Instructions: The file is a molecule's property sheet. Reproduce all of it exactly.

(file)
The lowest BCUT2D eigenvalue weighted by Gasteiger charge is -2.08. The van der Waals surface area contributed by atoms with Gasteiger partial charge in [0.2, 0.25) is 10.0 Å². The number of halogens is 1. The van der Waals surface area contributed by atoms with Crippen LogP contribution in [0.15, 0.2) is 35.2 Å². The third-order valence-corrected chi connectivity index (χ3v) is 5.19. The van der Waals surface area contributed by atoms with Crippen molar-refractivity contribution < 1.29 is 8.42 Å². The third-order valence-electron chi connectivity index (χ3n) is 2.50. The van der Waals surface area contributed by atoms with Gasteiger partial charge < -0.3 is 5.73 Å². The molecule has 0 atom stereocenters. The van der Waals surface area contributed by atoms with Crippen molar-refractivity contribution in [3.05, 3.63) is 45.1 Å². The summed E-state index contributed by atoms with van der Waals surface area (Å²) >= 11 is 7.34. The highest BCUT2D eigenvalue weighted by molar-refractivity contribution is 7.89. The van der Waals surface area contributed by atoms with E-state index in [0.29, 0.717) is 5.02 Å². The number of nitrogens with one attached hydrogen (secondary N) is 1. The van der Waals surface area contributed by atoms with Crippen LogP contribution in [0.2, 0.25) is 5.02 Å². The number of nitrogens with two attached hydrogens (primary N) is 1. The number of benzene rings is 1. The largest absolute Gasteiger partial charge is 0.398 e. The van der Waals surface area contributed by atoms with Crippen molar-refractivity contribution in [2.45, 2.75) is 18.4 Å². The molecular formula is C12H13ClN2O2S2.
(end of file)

The lowest BCUT2D eigenvalue weighted by Gasteiger charge is -2.08. The van der Waals surface area contributed by atoms with Gasteiger partial charge in [0.2, 0.25) is 10.0 Å². The number of halogens is 1. The van der Waals surface area contributed by atoms with Crippen LogP contribution in [0.15, 0.2) is 35.2 Å². The third-order valence-corrected chi connectivity index (χ3v) is 5.19. The van der Waals surface area contributed by atoms with Crippen molar-refractivity contribution < 1.29 is 8.42 Å². The third-order valence-electron chi connectivity index (χ3n) is 2.50. The van der Waals surface area contributed by atoms with Gasteiger partial charge < -0.3 is 5.73 Å². The molecule has 0 atom stereocenters. The van der Waals surface area contributed by atoms with Crippen molar-refractivity contribution in [3.05, 3.63) is 45.1 Å². The summed E-state index contributed by atoms with van der Waals surface area (Å²) >= 11 is 7.34. The highest BCUT2D eigenvalue weighted by molar-refractivity contribution is 7.89. The van der Waals surface area contributed by atoms with E-state index in [0.29, 0.717) is 5.02 Å². The number of nitrogens with one attached hydrogen (secondary N) is 1. The van der Waals surface area contributed by atoms with Crippen LogP contribution in [0.2, 0.25) is 5.02 Å². The number of nitrogens with two attached hydrogens (primary N) is 1. The number of benzene rings is 1. The largest absolute Gasteiger partial charge is 0.398 e. The van der Waals surface area contributed by atoms with Crippen molar-refractivity contribution in [2.45, 2.75) is 18.4 Å². The molecular formula is C12H13ClN2O2S2.